The Miasma You Always
A long drive south. Country roads
slip from gravel beds and crash
into rivers and drown. The maps
split along folds and confess
their sins. I tried to persuade you
to keep me company and awake,
but snug inside yourself you burrowed
more deeply into your nest
and your loverís tattoos rippled
as he applied himself in sighs.
The wooded slopes close on me
and the road dead-ends at a pond
choked with cat-tails and algae.
If you were here weíd listen
to the creak of redwing blackbirds
and gluck-chuck of the bittern;
but alone I feel too vulnerable
to the evening damp, so reverse
up the rutted track and turn right,
toward the sunset. Pavement at last,
and eventually an interstate
humming with trucks from Canada.
Yet even with radio tuned
to the Red Sox-Yankees game I feel
that miasma you always emit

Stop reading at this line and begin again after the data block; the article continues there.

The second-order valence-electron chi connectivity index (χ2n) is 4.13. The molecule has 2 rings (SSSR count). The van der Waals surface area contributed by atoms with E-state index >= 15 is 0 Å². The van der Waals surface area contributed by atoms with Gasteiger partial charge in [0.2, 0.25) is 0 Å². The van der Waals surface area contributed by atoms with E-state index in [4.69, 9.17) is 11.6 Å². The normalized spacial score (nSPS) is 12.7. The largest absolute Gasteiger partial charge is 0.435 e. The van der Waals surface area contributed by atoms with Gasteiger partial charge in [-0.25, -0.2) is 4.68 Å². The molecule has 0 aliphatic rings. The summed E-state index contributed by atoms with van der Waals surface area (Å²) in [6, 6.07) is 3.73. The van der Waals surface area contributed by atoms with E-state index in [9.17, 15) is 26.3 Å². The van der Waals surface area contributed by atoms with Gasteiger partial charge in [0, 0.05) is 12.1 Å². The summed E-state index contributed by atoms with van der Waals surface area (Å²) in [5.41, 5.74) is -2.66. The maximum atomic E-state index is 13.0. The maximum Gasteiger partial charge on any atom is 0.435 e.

now enhanced by the pond-smell
I canít get out of my head.
Maybe weíll meet at the corner
of Seventh and Forty-Second
and laugh at the tattooed lover
you abandoned at a party
in favor of a surgeon freshly
minted from the finest hospital
on the East Coast. Or maybe
Iíll read about your marriage
to the final Rockefeller heir,
the one with the wart on his nose.
Or maybe Iíve seen and heard
the last of you, red hair flashing
like a shabby battle flag,
the snoring of powerful rivers
canceling every emotion
except those steeply forested ones,
and the highways all converging
beyond the torn-off edge of the map.
William Doreski's work has appeared in various e and print journals and in several collections, most recently Waiting for the Angel (Pygmy Forest Press, 2009).
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take me home